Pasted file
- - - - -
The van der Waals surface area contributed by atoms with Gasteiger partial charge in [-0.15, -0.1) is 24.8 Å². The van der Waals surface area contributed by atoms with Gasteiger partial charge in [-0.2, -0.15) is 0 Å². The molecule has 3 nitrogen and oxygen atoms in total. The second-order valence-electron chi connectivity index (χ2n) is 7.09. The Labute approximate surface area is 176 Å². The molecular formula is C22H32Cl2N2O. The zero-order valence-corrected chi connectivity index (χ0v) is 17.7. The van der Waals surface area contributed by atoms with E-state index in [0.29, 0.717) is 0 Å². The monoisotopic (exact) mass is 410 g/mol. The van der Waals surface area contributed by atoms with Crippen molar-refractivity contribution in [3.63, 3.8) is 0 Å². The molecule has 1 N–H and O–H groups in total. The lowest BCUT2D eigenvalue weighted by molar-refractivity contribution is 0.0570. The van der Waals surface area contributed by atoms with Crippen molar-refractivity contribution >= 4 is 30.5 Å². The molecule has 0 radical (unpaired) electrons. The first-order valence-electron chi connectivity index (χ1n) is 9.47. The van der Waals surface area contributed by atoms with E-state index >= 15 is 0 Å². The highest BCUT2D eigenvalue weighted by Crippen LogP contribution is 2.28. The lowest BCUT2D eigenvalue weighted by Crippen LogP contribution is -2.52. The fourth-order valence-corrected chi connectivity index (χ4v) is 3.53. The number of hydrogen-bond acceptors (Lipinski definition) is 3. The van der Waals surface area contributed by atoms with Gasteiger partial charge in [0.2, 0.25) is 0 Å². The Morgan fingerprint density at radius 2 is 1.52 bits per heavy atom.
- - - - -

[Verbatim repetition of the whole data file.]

The van der Waals surface area contributed by atoms with Gasteiger partial charge in [-0.15, -0.1) is 24.8 Å². The van der Waals surface area contributed by atoms with Gasteiger partial charge in [-0.2, -0.15) is 0 Å². The molecule has 3 nitrogen and oxygen atoms in total. The second-order valence-electron chi connectivity index (χ2n) is 7.09. The Labute approximate surface area is 176 Å². The molecular formula is C22H32Cl2N2O. The zero-order valence-corrected chi connectivity index (χ0v) is 17.7. The van der Waals surface area contributed by atoms with E-state index in [0.29, 0.717) is 0 Å². The monoisotopic (exact) mass is 410 g/mol. The van der Waals surface area contributed by atoms with Crippen molar-refractivity contribution in [3.63, 3.8) is 0 Å². The molecule has 1 N–H and O–H groups in total. The lowest BCUT2D eigenvalue weighted by molar-refractivity contribution is 0.0570. The van der Waals surface area contributed by atoms with Crippen molar-refractivity contribution >= 4 is 30.5 Å². The molecule has 0 radical (unpaired) electrons. The first-order valence-electron chi connectivity index (χ1n) is 9.47. The van der Waals surface area contributed by atoms with E-state index >= 15 is 0 Å². The highest BCUT2D eigenvalue weighted by Crippen LogP contribution is 2.28. The lowest BCUT2D eigenvalue weighted by Crippen LogP contribution is -2.52. The fourth-order valence-corrected chi connectivity index (χ4v) is 3.53. The number of hydrogen-bond acceptors (Lipinski definition) is 3. The van der Waals surface area contributed by atoms with Gasteiger partial charge in [0.2, 0.25) is 0 Å². The Morgan fingerprint density at radius 2 is 1.52 bits per heavy atom.